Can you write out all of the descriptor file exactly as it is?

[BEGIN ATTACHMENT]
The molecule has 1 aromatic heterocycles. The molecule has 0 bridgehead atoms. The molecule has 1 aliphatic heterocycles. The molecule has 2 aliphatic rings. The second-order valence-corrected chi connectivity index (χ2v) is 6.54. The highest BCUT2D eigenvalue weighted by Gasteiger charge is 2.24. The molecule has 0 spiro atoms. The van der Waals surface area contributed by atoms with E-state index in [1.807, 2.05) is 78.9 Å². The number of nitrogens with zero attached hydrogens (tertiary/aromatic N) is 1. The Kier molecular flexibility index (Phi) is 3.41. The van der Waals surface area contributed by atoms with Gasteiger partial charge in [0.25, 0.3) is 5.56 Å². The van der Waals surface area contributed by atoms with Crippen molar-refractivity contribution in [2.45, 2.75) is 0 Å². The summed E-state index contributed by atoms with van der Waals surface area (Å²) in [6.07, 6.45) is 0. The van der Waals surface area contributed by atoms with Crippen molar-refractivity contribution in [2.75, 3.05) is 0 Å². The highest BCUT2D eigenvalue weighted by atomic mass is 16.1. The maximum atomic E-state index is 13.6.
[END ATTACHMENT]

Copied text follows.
The molecule has 1 aromatic heterocycles. The molecule has 0 bridgehead atoms. The molecule has 1 aliphatic heterocycles. The molecule has 2 aliphatic rings. The second-order valence-corrected chi connectivity index (χ2v) is 6.54. The highest BCUT2D eigenvalue weighted by Gasteiger charge is 2.24. The molecule has 0 spiro atoms. The van der Waals surface area contributed by atoms with E-state index in [1.807, 2.05) is 78.9 Å². The number of nitrogens with zero attached hydrogens (tertiary/aromatic N) is 1. The Kier molecular flexibility index (Phi) is 3.41. The van der Waals surface area contributed by atoms with Gasteiger partial charge in [0.25, 0.3) is 5.56 Å². The van der Waals surface area contributed by atoms with Crippen molar-refractivity contribution in [2.45, 2.75) is 0 Å². The summed E-state index contributed by atoms with van der Waals surface area (Å²) in [6.07, 6.45) is 0. The van der Waals surface area contributed by atoms with Crippen molar-refractivity contribution in [2.75, 3.05) is 0 Å². The highest BCUT2D eigenvalue weighted by atomic mass is 16.1. The maximum atomic E-state index is 13.6.